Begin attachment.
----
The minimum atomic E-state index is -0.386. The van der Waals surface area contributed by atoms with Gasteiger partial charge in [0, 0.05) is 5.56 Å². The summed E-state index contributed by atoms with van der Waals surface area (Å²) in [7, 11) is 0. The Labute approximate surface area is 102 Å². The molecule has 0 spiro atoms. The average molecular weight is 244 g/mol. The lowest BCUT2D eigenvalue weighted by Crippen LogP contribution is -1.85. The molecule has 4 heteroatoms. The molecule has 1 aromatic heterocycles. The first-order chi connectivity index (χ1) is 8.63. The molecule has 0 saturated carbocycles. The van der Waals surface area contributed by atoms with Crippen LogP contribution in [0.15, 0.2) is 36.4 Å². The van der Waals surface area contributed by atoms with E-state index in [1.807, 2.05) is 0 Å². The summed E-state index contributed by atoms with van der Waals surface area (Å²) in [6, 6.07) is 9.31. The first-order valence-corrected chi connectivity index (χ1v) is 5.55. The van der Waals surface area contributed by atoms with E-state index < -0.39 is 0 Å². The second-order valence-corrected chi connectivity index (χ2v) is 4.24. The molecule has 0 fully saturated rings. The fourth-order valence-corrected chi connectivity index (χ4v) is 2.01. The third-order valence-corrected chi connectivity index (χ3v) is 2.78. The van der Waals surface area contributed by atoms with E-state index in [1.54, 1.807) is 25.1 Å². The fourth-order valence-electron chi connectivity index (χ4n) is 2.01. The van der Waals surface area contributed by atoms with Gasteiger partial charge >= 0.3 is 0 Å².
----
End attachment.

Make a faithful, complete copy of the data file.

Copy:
The minimum atomic E-state index is -0.386. The van der Waals surface area contributed by atoms with Gasteiger partial charge in [0, 0.05) is 5.56 Å². The summed E-state index contributed by atoms with van der Waals surface area (Å²) in [7, 11) is 0. The Labute approximate surface area is 102 Å². The molecule has 0 spiro atoms. The average molecular weight is 244 g/mol. The lowest BCUT2D eigenvalue weighted by Crippen LogP contribution is -1.85. The molecule has 4 heteroatoms. The molecule has 1 aromatic heterocycles. The first-order chi connectivity index (χ1) is 8.63. The molecule has 0 saturated carbocycles. The van der Waals surface area contributed by atoms with Crippen LogP contribution in [0.15, 0.2) is 36.4 Å². The van der Waals surface area contributed by atoms with E-state index in [1.807, 2.05) is 0 Å². The summed E-state index contributed by atoms with van der Waals surface area (Å²) in [6, 6.07) is 9.31. The first-order valence-corrected chi connectivity index (χ1v) is 5.55. The van der Waals surface area contributed by atoms with E-state index < -0.39 is 0 Å². The second-order valence-corrected chi connectivity index (χ2v) is 4.24. The molecule has 0 fully saturated rings. The fourth-order valence-corrected chi connectivity index (χ4v) is 2.01. The third-order valence-corrected chi connectivity index (χ3v) is 2.78. The van der Waals surface area contributed by atoms with E-state index in [1.54, 1.807) is 25.1 Å². The fourth-order valence-electron chi connectivity index (χ4n) is 2.01. The van der Waals surface area contributed by atoms with Gasteiger partial charge >= 0.3 is 0 Å².